Ida Gomez Llanos, who worked for the company for 57 years, claims she was the victim of a smear campaign orchestrated by envious colleagues who wanted her gone because of her seniority and whopping $250,000 salary.
The lawsuit, filed this month in a Los Angeles court, claims she was “harassed” and “bullied,” and that the spreading of lies led to her being penalized and eventually terminated.
“I couldn’t believe it,” Llanos told the Daily Mail. “I’ve been accused of so many things and none were true. I try not to take it personally, but when you get mean about me and start lying, that is a problem.”
Llanos, who was reportedly the highest-ranking flight attendant in Los Angeles and ranked fifth in the country, said she received her first write-up in nearly 60 years in April 2018. She had been accused of stealing a carton of milk, as well as cereal packets and a chocolate bar. Colleagues also claimed Llanos put Bailey’s Irish Cream in her coffee.
‘They want to get rid of the older flight attendants,” she said. “I think they put us on a higher surveillance. It’s because they have to pay us so much because we’ve been there forever and your pay scale goes up each year. I think they can hire four newer flight attendants for what they pay me.”
Llanos said that as the most senior flight attendant in Los Angeles, she received company perks like a priority on overtime shifts. Her colleagues, she said, became envious of her and launched a smear campaign to get her fired.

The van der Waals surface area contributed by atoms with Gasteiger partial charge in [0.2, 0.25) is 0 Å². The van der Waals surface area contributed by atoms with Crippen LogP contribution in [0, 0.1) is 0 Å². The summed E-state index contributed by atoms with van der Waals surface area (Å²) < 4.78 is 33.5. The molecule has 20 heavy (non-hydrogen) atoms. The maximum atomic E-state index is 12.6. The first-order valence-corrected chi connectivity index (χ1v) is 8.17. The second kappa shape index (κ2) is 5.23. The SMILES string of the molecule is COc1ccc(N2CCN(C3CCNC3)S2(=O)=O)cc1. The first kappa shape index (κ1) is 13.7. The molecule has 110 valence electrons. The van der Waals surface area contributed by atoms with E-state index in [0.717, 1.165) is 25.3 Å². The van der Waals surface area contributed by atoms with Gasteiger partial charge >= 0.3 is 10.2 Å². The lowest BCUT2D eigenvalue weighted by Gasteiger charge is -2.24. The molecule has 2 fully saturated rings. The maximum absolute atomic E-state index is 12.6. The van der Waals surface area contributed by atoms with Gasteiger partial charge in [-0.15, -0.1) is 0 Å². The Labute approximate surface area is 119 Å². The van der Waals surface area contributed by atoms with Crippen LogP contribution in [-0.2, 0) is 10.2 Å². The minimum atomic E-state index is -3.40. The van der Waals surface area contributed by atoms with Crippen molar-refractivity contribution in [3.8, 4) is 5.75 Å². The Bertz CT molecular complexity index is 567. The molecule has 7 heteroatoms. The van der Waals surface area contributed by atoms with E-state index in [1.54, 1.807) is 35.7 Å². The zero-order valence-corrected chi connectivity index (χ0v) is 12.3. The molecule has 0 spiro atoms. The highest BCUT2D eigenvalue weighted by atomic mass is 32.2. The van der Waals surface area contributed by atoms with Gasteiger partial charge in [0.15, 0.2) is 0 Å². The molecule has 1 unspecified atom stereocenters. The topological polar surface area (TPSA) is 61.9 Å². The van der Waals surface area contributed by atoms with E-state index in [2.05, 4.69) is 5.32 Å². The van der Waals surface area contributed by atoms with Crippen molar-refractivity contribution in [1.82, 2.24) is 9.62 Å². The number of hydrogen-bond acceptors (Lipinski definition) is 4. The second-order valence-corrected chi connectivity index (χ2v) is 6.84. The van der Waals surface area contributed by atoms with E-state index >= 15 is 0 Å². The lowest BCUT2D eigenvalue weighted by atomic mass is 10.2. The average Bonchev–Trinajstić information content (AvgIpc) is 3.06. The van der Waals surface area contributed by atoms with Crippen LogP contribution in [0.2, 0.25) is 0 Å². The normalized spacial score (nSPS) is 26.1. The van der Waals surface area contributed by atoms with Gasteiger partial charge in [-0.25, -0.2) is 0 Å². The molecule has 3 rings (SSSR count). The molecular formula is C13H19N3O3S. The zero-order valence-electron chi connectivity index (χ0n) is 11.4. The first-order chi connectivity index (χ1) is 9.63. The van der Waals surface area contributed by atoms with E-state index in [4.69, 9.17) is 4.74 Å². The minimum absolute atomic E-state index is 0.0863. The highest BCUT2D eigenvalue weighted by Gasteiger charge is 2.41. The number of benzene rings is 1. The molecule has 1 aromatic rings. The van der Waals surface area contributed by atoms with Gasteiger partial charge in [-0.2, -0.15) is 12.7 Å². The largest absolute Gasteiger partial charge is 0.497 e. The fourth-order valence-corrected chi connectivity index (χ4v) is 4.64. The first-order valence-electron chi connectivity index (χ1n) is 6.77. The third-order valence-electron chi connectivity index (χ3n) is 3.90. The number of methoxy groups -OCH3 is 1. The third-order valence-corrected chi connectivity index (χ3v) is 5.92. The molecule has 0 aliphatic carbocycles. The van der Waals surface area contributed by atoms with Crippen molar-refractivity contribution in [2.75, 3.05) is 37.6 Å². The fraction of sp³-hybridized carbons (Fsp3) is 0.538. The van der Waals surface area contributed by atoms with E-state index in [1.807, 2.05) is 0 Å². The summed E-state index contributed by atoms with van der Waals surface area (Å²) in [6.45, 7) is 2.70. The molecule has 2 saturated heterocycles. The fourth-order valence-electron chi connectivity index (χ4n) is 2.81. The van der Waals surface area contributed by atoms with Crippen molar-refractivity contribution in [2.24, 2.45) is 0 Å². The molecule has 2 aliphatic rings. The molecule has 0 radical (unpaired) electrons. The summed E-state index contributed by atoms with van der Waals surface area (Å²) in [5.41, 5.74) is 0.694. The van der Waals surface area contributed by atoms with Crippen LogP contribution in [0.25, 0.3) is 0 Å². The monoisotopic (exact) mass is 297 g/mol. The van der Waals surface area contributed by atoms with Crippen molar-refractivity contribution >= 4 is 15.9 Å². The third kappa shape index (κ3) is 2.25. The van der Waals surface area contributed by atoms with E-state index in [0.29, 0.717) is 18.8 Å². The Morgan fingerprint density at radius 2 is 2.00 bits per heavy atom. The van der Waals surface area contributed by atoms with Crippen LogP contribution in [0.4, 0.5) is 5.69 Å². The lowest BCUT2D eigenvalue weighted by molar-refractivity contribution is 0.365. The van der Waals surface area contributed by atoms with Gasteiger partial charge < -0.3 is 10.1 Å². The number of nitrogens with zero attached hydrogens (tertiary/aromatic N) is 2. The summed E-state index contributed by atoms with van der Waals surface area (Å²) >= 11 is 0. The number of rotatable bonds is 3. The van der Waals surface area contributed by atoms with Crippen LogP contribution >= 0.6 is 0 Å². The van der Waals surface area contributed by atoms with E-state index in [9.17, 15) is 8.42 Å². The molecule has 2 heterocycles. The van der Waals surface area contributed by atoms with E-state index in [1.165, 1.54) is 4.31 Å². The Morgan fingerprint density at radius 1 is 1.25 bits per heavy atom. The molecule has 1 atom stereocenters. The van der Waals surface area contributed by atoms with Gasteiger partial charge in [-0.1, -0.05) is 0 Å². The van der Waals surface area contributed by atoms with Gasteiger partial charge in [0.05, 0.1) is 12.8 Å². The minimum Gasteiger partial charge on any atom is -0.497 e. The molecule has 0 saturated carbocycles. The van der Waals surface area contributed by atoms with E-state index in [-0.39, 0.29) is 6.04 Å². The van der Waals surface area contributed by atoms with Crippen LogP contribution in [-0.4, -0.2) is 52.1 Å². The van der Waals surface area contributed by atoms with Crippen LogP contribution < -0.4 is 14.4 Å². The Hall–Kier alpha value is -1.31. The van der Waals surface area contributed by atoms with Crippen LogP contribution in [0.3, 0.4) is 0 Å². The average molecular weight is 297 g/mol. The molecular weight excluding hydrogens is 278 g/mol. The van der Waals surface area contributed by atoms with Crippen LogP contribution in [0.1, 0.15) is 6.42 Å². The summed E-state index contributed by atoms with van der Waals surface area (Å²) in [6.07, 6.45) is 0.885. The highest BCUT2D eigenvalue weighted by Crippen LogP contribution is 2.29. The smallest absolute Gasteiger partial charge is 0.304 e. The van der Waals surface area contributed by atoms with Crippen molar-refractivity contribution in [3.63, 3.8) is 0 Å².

Delta Airlines CEO Ed Bastian announced that the company plans to hire 12,000 new employees by next year. Pictured is a Delta Air Lines Airbus A330-300. (Nicolas Economou/NurPhoto via Getty Images)
“They accused me of sleeping, of taking chocolates, not doing a good job – but my letters from passengers proved that wrong,” Llanos said. “They accused me of not being able to arm or disarm the doors. But we all go through training every year, and we have to pass that training or we do not fly.”
The lawsuit claims that the 79-year-old was an exemplary employee until she was terminated, and had received company rewards and stellar reviews from customers.
“I haven’t called in sick for 30 or 40 years,” she said. “Every year they had a banquet for the top 1 percent who had the most letters from the customers. I went to that three times. I was nominated by the chairman’s club. I’ve had Flight Attendant of the Quarter; you get a little statue.”
In a statement to Fox News on Friday, a Delta spokesperson said the company stood by its decision to terminate Llanos.
“In determining the appropriate action for Ms. Gomez, multiple people considered all of the relevant factors and made the difficult decision to terminate her employment,” the spokesperson said. “Delta firmly believes that its decision to terminate Ms. Gomez was appropriate and entirely lawful.
The statement continued: “When a violation of company policy is identified or inappropriate conduct is reported, Delta conducts a thorough investigation to determine the appropriate course of action – considering many factors, including the employee’s overall performance record and length of service. Decisions like these are not made lightly or without a comprehensive review by many.”
Llanos described her firing as a devastating blow.
“It was just demoralizing,” she said. “I was very depressed, because my life as I knew it had been taken away, and I didn’t understand why. I thought it was wrong.”